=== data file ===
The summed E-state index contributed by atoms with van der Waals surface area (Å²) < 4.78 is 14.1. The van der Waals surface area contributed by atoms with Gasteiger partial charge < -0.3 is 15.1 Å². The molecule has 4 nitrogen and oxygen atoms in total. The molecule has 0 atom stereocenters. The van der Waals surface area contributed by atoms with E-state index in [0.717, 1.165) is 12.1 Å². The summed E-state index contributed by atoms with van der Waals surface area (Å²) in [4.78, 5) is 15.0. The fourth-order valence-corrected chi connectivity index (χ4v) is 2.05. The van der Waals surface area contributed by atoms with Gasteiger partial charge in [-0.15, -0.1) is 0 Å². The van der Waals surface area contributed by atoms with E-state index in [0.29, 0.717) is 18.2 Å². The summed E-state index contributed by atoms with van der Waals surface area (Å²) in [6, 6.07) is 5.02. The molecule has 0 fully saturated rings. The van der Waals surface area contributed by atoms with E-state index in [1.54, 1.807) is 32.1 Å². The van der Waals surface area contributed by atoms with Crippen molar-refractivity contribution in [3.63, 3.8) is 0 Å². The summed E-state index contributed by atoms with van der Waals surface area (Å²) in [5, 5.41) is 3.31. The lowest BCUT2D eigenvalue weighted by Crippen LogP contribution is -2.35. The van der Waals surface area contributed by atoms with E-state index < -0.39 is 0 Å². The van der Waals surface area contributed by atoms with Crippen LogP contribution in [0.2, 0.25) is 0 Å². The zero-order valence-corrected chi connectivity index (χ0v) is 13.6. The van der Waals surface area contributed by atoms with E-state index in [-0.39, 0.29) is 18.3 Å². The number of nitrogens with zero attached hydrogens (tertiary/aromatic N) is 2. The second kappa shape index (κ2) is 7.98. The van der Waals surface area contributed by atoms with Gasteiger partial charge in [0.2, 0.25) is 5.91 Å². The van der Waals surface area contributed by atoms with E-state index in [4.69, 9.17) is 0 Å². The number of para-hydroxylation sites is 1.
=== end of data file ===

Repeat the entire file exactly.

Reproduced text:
The summed E-state index contributed by atoms with van der Waals surface area (Å²) < 4.78 is 14.1. The van der Waals surface area contributed by atoms with Gasteiger partial charge < -0.3 is 15.1 Å². The molecule has 4 nitrogen and oxygen atoms in total. The molecule has 0 atom stereocenters. The van der Waals surface area contributed by atoms with E-state index in [0.717, 1.165) is 12.1 Å². The summed E-state index contributed by atoms with van der Waals surface area (Å²) in [4.78, 5) is 15.0. The fourth-order valence-corrected chi connectivity index (χ4v) is 2.05. The van der Waals surface area contributed by atoms with Gasteiger partial charge in [-0.15, -0.1) is 0 Å². The van der Waals surface area contributed by atoms with E-state index in [0.29, 0.717) is 18.2 Å². The summed E-state index contributed by atoms with van der Waals surface area (Å²) in [6, 6.07) is 5.02. The molecule has 0 fully saturated rings. The van der Waals surface area contributed by atoms with E-state index in [1.54, 1.807) is 32.1 Å². The van der Waals surface area contributed by atoms with Crippen molar-refractivity contribution in [3.63, 3.8) is 0 Å². The summed E-state index contributed by atoms with van der Waals surface area (Å²) in [5, 5.41) is 3.31. The lowest BCUT2D eigenvalue weighted by Crippen LogP contribution is -2.35. The van der Waals surface area contributed by atoms with E-state index < -0.39 is 0 Å². The van der Waals surface area contributed by atoms with Crippen LogP contribution in [0.2, 0.25) is 0 Å². The zero-order valence-corrected chi connectivity index (χ0v) is 13.6. The van der Waals surface area contributed by atoms with E-state index in [-0.39, 0.29) is 18.3 Å². The number of nitrogens with zero attached hydrogens (tertiary/aromatic N) is 2. The second kappa shape index (κ2) is 7.98. The van der Waals surface area contributed by atoms with Gasteiger partial charge in [0.2, 0.25) is 5.91 Å². The van der Waals surface area contributed by atoms with E-state index in [4.69, 9.17) is 0 Å². The number of para-hydroxylation sites is 1.